Aeration: done while oxygen is less 7.5 and not done otherwise, but aeration is restricted to a period of approximately two months at the beginning of a year.

The behaviour of the farmers was again not changed.

Maintaining the tax stabilises the hydrological system even better:
Fig. 11

* Conclusion

Agents in MIMOSE?

MIMOSE allows the creation of well-structured multi-level models, with structural correspondence between the model representation and the modelled part of reality. It supports the explicit representation of actors from reality in the model. This allows for application of simulation models for concrete decision support and at the same time for easier model maintenance and model refinement.

But in our model, farmers and local governments still are only provided with a limited actor architecture using state variables, with equation and rule based actions (state transition functions), and a simple interaction mechanism, restricted to actors of different types, directly using attribute values of objects of other types (which means for instance that the government reacts on the actual amount of oxygen, biomass, and detritus of the lake, instead of being notified with a message sent from the lake to the government).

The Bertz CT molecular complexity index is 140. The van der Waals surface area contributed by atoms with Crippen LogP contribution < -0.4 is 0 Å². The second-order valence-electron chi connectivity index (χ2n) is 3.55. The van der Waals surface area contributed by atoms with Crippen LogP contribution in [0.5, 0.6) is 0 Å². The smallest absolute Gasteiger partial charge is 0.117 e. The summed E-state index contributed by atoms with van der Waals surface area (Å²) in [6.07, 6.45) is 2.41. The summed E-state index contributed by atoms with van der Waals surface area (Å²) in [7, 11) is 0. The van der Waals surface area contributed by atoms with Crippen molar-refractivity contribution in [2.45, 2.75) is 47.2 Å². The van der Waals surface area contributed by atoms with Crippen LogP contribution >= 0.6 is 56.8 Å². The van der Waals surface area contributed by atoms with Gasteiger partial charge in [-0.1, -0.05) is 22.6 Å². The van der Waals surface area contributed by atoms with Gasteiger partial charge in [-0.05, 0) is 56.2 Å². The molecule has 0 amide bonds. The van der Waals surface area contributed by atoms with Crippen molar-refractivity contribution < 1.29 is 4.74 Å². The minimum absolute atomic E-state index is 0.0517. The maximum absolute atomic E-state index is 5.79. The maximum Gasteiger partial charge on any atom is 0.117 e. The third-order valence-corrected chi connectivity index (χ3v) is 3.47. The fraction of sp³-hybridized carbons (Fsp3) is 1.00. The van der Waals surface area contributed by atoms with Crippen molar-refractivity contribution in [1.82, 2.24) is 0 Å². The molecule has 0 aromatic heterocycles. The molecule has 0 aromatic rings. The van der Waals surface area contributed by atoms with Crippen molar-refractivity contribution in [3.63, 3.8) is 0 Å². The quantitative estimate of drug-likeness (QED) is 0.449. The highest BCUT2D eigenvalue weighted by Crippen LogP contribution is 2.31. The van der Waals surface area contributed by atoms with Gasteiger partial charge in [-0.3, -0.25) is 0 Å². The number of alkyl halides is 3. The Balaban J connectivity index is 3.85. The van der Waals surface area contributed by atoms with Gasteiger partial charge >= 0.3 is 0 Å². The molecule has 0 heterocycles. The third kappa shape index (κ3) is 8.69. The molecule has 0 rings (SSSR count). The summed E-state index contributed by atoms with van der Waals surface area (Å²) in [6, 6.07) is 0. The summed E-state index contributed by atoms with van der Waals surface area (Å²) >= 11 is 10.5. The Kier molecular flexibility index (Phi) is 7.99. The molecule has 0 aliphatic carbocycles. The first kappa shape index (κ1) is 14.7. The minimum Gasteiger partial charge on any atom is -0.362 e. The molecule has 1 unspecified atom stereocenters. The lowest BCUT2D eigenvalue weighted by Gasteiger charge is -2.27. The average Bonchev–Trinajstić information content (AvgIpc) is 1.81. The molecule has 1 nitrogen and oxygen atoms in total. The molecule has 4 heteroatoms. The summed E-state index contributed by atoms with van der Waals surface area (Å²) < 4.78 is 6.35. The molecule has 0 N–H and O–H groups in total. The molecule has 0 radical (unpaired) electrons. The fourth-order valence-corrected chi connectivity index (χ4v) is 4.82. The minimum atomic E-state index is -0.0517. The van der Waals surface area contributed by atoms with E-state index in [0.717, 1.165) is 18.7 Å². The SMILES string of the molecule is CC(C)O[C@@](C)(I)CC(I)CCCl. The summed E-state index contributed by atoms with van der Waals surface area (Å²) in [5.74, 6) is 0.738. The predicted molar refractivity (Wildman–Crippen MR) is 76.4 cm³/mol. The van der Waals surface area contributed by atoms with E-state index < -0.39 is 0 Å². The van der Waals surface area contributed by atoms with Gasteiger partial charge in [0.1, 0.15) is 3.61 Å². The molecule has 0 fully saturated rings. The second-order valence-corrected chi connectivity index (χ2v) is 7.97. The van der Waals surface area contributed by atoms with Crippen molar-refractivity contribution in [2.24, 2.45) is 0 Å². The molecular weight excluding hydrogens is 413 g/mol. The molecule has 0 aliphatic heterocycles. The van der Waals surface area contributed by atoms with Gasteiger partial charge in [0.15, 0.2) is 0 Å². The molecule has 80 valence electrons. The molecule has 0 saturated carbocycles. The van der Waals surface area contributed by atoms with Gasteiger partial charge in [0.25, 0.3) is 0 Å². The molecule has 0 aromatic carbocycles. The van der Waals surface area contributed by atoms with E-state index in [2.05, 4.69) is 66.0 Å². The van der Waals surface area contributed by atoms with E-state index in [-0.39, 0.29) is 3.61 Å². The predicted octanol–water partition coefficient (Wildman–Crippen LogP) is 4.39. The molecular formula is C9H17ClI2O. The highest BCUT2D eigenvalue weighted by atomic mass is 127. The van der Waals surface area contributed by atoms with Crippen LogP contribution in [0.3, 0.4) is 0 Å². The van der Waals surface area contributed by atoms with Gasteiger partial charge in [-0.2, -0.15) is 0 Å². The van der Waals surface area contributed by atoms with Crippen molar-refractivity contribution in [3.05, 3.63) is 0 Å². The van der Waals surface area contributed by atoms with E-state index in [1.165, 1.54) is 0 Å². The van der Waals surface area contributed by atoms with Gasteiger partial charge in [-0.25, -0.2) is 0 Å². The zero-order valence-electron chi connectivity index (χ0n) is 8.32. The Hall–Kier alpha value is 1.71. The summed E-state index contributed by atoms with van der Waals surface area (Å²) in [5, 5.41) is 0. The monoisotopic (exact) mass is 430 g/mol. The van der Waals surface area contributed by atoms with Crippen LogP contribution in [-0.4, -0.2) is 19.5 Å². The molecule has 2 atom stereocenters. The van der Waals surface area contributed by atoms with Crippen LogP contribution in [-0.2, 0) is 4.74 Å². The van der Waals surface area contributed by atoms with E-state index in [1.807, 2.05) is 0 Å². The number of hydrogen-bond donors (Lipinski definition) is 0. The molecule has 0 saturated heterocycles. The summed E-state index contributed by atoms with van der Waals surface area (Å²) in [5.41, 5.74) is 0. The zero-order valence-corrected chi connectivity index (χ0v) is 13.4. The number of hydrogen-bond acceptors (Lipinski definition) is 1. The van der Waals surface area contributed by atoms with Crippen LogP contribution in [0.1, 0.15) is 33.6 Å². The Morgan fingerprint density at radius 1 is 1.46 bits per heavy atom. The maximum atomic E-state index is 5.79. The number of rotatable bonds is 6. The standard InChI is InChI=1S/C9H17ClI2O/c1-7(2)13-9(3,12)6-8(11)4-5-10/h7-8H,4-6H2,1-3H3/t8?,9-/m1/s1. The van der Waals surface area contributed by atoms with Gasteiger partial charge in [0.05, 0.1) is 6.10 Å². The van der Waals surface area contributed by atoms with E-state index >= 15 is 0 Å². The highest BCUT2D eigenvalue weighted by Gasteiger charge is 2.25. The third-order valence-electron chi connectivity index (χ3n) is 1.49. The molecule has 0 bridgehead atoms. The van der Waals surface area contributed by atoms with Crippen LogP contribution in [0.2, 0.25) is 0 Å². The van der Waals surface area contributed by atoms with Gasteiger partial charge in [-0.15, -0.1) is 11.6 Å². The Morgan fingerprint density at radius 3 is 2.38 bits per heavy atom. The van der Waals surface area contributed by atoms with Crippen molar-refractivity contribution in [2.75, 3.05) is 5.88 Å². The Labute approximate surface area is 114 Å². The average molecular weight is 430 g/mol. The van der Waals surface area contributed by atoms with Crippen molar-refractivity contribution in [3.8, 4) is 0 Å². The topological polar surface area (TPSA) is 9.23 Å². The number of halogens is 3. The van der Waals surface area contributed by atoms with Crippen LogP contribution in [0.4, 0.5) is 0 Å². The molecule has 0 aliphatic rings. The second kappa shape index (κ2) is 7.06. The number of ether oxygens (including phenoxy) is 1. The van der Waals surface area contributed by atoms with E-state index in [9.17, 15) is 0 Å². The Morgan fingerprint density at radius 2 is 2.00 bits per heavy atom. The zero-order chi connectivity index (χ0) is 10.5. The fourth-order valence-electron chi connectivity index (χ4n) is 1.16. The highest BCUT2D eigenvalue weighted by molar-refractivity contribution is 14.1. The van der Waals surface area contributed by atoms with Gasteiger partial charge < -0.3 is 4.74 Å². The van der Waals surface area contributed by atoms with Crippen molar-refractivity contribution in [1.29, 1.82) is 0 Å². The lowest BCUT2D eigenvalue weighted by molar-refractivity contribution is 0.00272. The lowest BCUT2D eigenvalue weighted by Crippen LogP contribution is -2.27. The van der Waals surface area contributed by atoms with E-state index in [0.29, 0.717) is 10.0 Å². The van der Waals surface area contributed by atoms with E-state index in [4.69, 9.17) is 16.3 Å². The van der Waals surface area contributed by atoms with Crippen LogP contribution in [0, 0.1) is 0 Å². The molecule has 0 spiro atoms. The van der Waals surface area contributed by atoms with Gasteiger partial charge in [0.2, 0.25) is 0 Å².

What abilities must model entities have to behave like real actors?

Future research

The entities defined in our lake model give only an impression of what an agent might be. The following list summarises some aspects of an "agentification" of the lake model (partly achievable by using MIMOSE) which supports a more realistic view on this part of reality:

To analyse the effect of different behaviour at different places around the lake it might be necessary to split the hydrological part of the model into submodels, so that (as in reality) farmers discharge fertilisers on different locations around the lake.

This might be less important in our lake example but probably extremely relevant in flow models of rivers, where the discharge of pollutant can have a lot of consequences downstream.